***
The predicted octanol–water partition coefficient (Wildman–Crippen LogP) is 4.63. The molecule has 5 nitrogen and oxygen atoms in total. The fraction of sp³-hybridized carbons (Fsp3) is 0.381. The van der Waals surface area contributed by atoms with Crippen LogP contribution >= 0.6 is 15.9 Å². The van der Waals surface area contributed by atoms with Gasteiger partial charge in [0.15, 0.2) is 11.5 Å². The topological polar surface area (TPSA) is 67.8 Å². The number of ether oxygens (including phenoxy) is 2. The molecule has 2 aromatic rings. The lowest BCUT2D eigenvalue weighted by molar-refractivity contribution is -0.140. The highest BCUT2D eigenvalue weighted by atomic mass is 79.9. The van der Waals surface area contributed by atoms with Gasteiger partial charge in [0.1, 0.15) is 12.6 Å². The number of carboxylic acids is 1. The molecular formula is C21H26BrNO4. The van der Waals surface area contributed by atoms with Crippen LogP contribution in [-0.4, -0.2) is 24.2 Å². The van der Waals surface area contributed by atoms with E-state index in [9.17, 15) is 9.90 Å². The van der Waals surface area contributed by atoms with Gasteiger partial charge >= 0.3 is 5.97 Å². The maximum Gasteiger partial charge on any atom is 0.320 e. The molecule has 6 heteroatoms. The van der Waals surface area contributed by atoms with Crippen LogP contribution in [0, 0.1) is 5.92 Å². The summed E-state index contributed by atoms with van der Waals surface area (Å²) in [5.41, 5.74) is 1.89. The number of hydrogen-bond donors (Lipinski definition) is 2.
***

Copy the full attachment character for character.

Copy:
The predicted octanol–water partition coefficient (Wildman–Crippen LogP) is 4.63. The molecule has 5 nitrogen and oxygen atoms in total. The fraction of sp³-hybridized carbons (Fsp3) is 0.381. The van der Waals surface area contributed by atoms with Crippen LogP contribution >= 0.6 is 15.9 Å². The van der Waals surface area contributed by atoms with Gasteiger partial charge in [0.15, 0.2) is 11.5 Å². The topological polar surface area (TPSA) is 67.8 Å². The number of ether oxygens (including phenoxy) is 2. The molecule has 2 aromatic rings. The lowest BCUT2D eigenvalue weighted by molar-refractivity contribution is -0.140. The highest BCUT2D eigenvalue weighted by atomic mass is 79.9. The van der Waals surface area contributed by atoms with Gasteiger partial charge in [0.1, 0.15) is 12.6 Å². The number of carboxylic acids is 1. The molecular formula is C21H26BrNO4. The van der Waals surface area contributed by atoms with Crippen LogP contribution in [-0.4, -0.2) is 24.2 Å². The van der Waals surface area contributed by atoms with E-state index in [9.17, 15) is 9.90 Å². The van der Waals surface area contributed by atoms with Gasteiger partial charge >= 0.3 is 5.97 Å². The maximum Gasteiger partial charge on any atom is 0.320 e. The molecule has 6 heteroatoms. The van der Waals surface area contributed by atoms with Crippen LogP contribution in [0, 0.1) is 5.92 Å². The summed E-state index contributed by atoms with van der Waals surface area (Å²) in [5.41, 5.74) is 1.89. The number of hydrogen-bond donors (Lipinski definition) is 2.